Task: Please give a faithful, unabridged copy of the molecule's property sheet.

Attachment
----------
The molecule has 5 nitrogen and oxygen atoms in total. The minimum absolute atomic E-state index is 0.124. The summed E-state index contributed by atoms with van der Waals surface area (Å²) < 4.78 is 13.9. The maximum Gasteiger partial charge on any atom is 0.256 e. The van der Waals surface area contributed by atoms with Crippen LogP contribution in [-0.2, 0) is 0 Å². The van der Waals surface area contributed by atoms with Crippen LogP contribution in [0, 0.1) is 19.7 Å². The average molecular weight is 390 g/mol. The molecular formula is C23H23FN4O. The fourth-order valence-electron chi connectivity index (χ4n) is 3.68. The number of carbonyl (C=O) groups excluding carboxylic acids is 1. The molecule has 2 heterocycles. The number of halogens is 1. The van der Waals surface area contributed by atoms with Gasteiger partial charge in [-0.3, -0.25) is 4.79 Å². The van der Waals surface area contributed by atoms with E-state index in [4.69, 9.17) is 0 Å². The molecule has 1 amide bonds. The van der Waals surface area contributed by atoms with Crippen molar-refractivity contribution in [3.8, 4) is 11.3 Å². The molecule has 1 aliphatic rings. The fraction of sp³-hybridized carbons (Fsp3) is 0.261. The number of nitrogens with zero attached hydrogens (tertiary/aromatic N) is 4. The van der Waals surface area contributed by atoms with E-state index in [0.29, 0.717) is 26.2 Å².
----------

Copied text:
The molecule has 5 nitrogen and oxygen atoms in total. The minimum absolute atomic E-state index is 0.124. The summed E-state index contributed by atoms with van der Waals surface area (Å²) < 4.78 is 13.9. The maximum Gasteiger partial charge on any atom is 0.256 e. The van der Waals surface area contributed by atoms with Crippen LogP contribution in [-0.2, 0) is 0 Å². The van der Waals surface area contributed by atoms with Crippen LogP contribution in [0, 0.1) is 19.7 Å². The average molecular weight is 390 g/mol. The molecular formula is C23H23FN4O. The fourth-order valence-electron chi connectivity index (χ4n) is 3.68. The number of carbonyl (C=O) groups excluding carboxylic acids is 1. The molecule has 2 heterocycles. The number of halogens is 1. The van der Waals surface area contributed by atoms with Gasteiger partial charge in [-0.3, -0.25) is 4.79 Å². The van der Waals surface area contributed by atoms with E-state index in [4.69, 9.17) is 0 Å². The molecule has 1 amide bonds. The van der Waals surface area contributed by atoms with Crippen molar-refractivity contribution in [3.8, 4) is 11.3 Å². The molecule has 1 aliphatic rings. The fraction of sp³-hybridized carbons (Fsp3) is 0.261. The number of nitrogens with zero attached hydrogens (tertiary/aromatic N) is 4. The van der Waals surface area contributed by atoms with E-state index in [0.29, 0.717) is 26.2 Å².